Documents & Media
- Sieveking, Nadine
- Within the ideological frame of ‘global art’, contemporary dance promotes norms of social and gender equality and celebrates cultural diversity in the form of highly individualized representations of collective experiences and aspirations. This inherently contradictory legitimizing ideology has opened up opportunities for female choreographers from Africa, an underrepresented category in this genre. Focusing a woman artist from Burkina Faso and one from Senegal, I examine how they use cultural and gendered differences as resources to position themselves on international art markets in a way that reflects ‘the dialectical doubleness of mediation’ (Mazzarella, William. 2004. “Culture, Globalization, Mediation.” Annual Review of Anthropology 33 (1): 345–367). In representing on stage the social conditions out of which their work has emerged, they potentially forge a career, thereby recursively remediating these social conditions. At the same time, they contribute to the creation of a translocally and transnationally embedded space where difference is shared, made and unmade on discursive and embodied levels in the performances of a cosmopolitan professional community.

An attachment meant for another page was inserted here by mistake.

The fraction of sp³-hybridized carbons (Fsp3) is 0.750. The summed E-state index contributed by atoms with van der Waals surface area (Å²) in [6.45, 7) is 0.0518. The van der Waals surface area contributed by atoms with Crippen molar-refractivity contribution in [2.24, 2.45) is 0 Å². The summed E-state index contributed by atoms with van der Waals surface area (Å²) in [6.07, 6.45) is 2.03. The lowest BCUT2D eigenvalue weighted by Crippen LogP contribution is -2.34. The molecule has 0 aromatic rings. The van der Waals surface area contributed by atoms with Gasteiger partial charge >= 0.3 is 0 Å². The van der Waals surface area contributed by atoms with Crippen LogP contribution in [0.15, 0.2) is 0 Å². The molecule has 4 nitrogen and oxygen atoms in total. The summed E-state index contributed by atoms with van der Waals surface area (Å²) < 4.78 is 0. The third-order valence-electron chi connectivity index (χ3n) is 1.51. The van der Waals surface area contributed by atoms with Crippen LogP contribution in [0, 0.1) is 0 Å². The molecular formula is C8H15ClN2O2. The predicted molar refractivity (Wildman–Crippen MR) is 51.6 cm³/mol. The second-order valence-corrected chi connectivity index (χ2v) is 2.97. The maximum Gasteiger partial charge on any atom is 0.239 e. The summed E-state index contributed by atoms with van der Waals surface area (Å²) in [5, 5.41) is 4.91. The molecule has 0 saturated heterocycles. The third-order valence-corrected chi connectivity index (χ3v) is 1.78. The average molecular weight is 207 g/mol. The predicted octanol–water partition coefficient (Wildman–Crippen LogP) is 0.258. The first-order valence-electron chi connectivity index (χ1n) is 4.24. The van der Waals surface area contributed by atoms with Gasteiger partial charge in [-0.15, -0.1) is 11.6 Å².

- Issue Date
- Journal of African Cultural Studies
- Sozialwissenschaftliche Fakultät ; Institut für Ethnologie
- 1369-6815; 1469-9346